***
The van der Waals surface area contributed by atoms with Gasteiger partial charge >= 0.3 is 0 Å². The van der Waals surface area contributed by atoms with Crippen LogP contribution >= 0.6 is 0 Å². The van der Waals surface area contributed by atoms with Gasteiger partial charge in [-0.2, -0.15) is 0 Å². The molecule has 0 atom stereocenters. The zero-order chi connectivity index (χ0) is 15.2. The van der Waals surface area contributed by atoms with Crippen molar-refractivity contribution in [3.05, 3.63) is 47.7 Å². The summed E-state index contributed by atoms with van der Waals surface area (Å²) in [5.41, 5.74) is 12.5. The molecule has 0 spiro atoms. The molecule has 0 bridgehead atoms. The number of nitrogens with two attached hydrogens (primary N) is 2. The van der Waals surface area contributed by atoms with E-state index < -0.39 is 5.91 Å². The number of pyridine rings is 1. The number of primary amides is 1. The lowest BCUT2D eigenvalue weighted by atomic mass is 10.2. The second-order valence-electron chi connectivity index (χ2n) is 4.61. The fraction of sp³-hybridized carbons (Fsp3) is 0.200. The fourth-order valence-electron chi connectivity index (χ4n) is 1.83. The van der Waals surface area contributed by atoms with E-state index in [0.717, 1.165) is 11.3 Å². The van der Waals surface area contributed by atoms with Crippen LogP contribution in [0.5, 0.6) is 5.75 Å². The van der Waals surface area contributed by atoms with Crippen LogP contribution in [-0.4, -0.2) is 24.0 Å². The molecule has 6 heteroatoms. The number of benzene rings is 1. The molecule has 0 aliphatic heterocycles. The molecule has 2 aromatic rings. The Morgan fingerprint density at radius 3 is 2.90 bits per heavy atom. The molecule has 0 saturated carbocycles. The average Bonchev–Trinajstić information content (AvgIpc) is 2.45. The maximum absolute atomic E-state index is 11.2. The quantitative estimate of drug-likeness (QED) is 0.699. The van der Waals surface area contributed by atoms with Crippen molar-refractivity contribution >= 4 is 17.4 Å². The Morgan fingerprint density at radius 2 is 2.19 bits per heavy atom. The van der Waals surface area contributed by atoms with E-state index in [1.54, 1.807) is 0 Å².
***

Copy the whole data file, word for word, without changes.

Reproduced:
The van der Waals surface area contributed by atoms with Gasteiger partial charge >= 0.3 is 0 Å². The van der Waals surface area contributed by atoms with Crippen LogP contribution >= 0.6 is 0 Å². The van der Waals surface area contributed by atoms with Gasteiger partial charge in [-0.2, -0.15) is 0 Å². The molecule has 0 atom stereocenters. The zero-order chi connectivity index (χ0) is 15.2. The van der Waals surface area contributed by atoms with Crippen molar-refractivity contribution in [3.05, 3.63) is 47.7 Å². The summed E-state index contributed by atoms with van der Waals surface area (Å²) in [5.41, 5.74) is 12.5. The molecule has 0 spiro atoms. The molecule has 0 bridgehead atoms. The number of nitrogens with two attached hydrogens (primary N) is 2. The van der Waals surface area contributed by atoms with E-state index < -0.39 is 5.91 Å². The number of pyridine rings is 1. The number of primary amides is 1. The lowest BCUT2D eigenvalue weighted by atomic mass is 10.2. The second-order valence-electron chi connectivity index (χ2n) is 4.61. The fraction of sp³-hybridized carbons (Fsp3) is 0.200. The fourth-order valence-electron chi connectivity index (χ4n) is 1.83. The van der Waals surface area contributed by atoms with E-state index in [0.717, 1.165) is 11.3 Å². The van der Waals surface area contributed by atoms with Crippen LogP contribution in [0.5, 0.6) is 5.75 Å². The van der Waals surface area contributed by atoms with Crippen LogP contribution in [-0.4, -0.2) is 24.0 Å². The molecule has 6 heteroatoms. The number of benzene rings is 1. The molecule has 0 aliphatic heterocycles. The molecule has 2 aromatic rings. The Morgan fingerprint density at radius 3 is 2.90 bits per heavy atom. The molecule has 0 saturated carbocycles. The average Bonchev–Trinajstić information content (AvgIpc) is 2.45. The maximum absolute atomic E-state index is 11.2. The quantitative estimate of drug-likeness (QED) is 0.699. The van der Waals surface area contributed by atoms with Crippen molar-refractivity contribution >= 4 is 17.4 Å². The Morgan fingerprint density at radius 2 is 2.19 bits per heavy atom. The van der Waals surface area contributed by atoms with E-state index in [1.54, 1.807) is 0 Å².